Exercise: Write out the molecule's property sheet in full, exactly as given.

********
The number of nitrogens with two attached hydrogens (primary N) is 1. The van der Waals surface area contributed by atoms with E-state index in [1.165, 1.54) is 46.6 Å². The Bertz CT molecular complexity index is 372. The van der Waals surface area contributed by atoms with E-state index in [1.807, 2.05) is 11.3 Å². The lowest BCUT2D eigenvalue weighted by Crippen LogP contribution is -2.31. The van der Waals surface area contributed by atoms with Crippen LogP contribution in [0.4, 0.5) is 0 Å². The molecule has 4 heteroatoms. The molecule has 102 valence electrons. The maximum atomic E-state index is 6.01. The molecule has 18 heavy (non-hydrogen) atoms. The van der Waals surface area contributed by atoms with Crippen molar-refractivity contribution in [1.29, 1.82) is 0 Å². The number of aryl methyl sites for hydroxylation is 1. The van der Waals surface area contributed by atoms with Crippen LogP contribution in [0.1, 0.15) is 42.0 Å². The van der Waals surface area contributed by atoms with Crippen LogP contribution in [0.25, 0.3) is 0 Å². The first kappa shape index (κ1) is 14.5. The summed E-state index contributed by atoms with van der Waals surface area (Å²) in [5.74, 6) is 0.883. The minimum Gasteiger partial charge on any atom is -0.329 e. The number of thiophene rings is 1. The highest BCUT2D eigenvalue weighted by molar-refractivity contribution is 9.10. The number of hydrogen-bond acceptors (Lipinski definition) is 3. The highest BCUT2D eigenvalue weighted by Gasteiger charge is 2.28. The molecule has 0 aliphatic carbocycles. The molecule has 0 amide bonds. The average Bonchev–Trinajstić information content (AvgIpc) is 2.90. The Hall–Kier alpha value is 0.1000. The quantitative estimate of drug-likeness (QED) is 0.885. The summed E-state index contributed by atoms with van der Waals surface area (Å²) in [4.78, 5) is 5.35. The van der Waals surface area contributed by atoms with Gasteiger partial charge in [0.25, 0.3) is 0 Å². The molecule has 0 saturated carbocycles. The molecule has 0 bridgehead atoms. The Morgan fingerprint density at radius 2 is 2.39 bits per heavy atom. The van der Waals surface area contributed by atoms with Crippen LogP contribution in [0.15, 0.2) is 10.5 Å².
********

The number of nitrogens with two attached hydrogens (primary N) is 1. The van der Waals surface area contributed by atoms with E-state index in [1.165, 1.54) is 46.6 Å². The Bertz CT molecular complexity index is 372. The van der Waals surface area contributed by atoms with E-state index in [1.807, 2.05) is 11.3 Å². The lowest BCUT2D eigenvalue weighted by Crippen LogP contribution is -2.31. The van der Waals surface area contributed by atoms with Crippen LogP contribution in [0.4, 0.5) is 0 Å². The molecule has 4 heteroatoms. The molecule has 102 valence electrons. The maximum atomic E-state index is 6.01. The molecule has 18 heavy (non-hydrogen) atoms. The van der Waals surface area contributed by atoms with Crippen molar-refractivity contribution in [1.29, 1.82) is 0 Å². The number of aryl methyl sites for hydroxylation is 1. The van der Waals surface area contributed by atoms with Crippen LogP contribution in [0.1, 0.15) is 42.0 Å². The van der Waals surface area contributed by atoms with Crippen LogP contribution in [0.25, 0.3) is 0 Å². The first kappa shape index (κ1) is 14.5. The summed E-state index contributed by atoms with van der Waals surface area (Å²) in [5.74, 6) is 0.883. The minimum Gasteiger partial charge on any atom is -0.329 e. The number of thiophene rings is 1. The highest BCUT2D eigenvalue weighted by molar-refractivity contribution is 9.10. The number of hydrogen-bond acceptors (Lipinski definition) is 3. The highest BCUT2D eigenvalue weighted by Gasteiger charge is 2.28. The molecule has 0 aliphatic carbocycles. The molecule has 0 amide bonds. The average Bonchev–Trinajstić information content (AvgIpc) is 2.90. The Hall–Kier alpha value is 0.1000. The quantitative estimate of drug-likeness (QED) is 0.885. The summed E-state index contributed by atoms with van der Waals surface area (Å²) in [4.78, 5) is 5.35. The van der Waals surface area contributed by atoms with Gasteiger partial charge in [0.25, 0.3) is 0 Å². The molecule has 0 saturated carbocycles. The molecule has 0 bridgehead atoms. The Morgan fingerprint density at radius 2 is 2.39 bits per heavy atom. The van der Waals surface area contributed by atoms with Crippen LogP contribution in [0.15, 0.2) is 10.5 Å².